Support the news
A medical marijuana dispensary in central Massachusetts is in line to receive the first retail cannabis license in Massachusetts.
The Cannabis Control Commission on Monday will vote on whether Cultivate Holdings in Leicester will be the first company allowed to sell recreational cannabis products to anyone over the age of 21. Cultivate has been operating a medical marijuana dispensary in the town since late 2017.
But even if the provisional license is approved by the commission next week, it may still be weeks or even months before the first retail cannabis purchase is made. (Legal sales could begin as early as Sunday.)
Investigators from the Cannabis Control Commission will need to inspect the store, located in a former tool and die building off of Route 9. And the owners must arrange to have their fingerprints taken, and compared with prints on a national criminal database.
Cultivate Holding's president, Sam Barber, seemed surprised his company is first up for a retail license.
“It’s a pretty exciting time,” he said. “We’ve been kind of lining up everything and felt good about it but I was not expecting to get that call this morning."
Once it has a license in hand, Cultivate — and all retail marijuana businesses — still have to deal with supply chain and inventory issues. Under the existing Department of Public Health regulations that govern the medical marijuana program, Cultivate is allowed to grow cannabis for its patients in the same building as its dispensary.
But to sell on the recreational retail market, Cultivate will have to be granted a cultivator license from the Cannabis Control Commission, or purchase product from a licensed cultivator. So far, only one company, Sira Naturals of Milford, has been awarded a provisional cultivator license, though more are expected to be approved in the coming months.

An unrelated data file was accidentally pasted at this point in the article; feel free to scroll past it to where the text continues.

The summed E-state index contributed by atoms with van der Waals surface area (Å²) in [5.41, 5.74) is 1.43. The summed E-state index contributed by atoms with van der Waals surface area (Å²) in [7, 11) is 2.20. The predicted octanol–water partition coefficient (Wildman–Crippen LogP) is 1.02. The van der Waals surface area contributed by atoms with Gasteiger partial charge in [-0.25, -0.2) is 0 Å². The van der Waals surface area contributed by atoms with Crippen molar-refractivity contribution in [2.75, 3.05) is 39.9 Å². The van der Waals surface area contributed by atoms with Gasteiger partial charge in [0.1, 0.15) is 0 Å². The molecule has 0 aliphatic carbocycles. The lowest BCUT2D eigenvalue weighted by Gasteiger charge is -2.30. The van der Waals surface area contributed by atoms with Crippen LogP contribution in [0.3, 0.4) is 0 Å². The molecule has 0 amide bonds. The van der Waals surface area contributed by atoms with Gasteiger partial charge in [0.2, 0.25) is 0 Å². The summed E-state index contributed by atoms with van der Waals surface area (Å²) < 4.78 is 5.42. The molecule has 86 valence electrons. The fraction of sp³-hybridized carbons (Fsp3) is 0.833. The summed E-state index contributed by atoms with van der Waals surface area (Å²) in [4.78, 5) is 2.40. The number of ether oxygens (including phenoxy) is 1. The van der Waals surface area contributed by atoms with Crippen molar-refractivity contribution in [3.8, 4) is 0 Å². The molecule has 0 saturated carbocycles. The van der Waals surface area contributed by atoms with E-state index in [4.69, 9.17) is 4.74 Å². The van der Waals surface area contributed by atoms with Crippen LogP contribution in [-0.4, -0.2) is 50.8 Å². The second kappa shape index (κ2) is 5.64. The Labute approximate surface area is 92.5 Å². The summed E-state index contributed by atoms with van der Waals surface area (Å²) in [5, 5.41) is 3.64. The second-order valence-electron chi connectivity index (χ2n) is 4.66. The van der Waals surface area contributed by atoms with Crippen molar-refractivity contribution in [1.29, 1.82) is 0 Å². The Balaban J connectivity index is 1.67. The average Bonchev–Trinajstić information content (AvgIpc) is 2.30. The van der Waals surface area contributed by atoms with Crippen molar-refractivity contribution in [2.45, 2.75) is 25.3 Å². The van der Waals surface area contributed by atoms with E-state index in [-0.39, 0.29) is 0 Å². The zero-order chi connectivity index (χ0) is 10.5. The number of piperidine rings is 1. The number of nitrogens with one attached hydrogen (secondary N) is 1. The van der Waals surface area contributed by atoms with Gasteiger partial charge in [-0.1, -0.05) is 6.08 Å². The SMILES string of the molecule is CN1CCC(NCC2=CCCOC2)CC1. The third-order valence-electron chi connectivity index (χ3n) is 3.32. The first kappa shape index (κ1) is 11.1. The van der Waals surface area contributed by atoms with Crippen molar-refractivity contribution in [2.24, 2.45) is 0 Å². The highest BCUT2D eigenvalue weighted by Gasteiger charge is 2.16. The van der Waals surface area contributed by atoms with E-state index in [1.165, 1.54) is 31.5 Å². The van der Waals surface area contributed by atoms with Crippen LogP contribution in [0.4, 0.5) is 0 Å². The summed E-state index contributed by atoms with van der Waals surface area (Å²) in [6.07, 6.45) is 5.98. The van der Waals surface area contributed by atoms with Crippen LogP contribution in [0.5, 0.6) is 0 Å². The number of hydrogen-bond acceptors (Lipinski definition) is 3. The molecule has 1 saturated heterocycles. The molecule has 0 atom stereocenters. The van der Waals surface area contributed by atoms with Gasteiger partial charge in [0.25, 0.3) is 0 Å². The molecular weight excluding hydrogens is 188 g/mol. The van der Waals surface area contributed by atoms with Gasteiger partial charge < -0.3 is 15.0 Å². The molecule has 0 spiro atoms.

The commission also still has to sort out what to do about testing products. Under the law, all cannabis products must be tested by an independent laboratory that is licensed by the commission. But so far, no license has been issued to a testing facility and the handful of labs that currently serve the state’s existing medical marijuana market have not yet submitted a completed application.
When Cultivate is finally allowed to make retail sales, it will be allowed to shift up to 65 percent of its inventory to the adult-use market. While that product has been tested under the DPH regulations, it remains to be seen if that's enough for it to be sold on the recreational retail market.
The town of Leicester, meanwhile, seems to be looking forward to being the first site for recreational cannabis sales. Leicester Town Administrator David Genereux says that's in part because of how well the relationship with Cultivate has gone.
“They were very upfront when they came in to set up their first dispensary and cultivation for medicinal marijuana,” he said. “They’ve been a great neighbor. They’ve been at events assisting the town not looking for any publicity on it, they’ve just been there to help."
While more than 80 Massachusetts communities have enacted bans on adult-use, recreational cannabis businesses, Leicester has welcomed shops and growers from the emerging industry. Besides Cultivate, two other companies are planning on opening growing facilities, and a fourth company is planning to talk with town officials next month.
“If all of the various companies ... actually come to fruition and actually do [as well] as they believe their marketing plans will do, it will mean probably over a million dollars a year to the town,” Genereaux said.
Genereaux doesn’t see the influx of cannabis business as causing a change to the town of around 11,000 people.
“Basically, if you think about it," he said. "Retail marijuana dispensaries, the way they’ve been set up through the state, are effectively package stores for a different type of material.”
For more updates on the industry, join WBUR's Facebook group, Green Rush: Cannabis in Massachusetts.
Support the news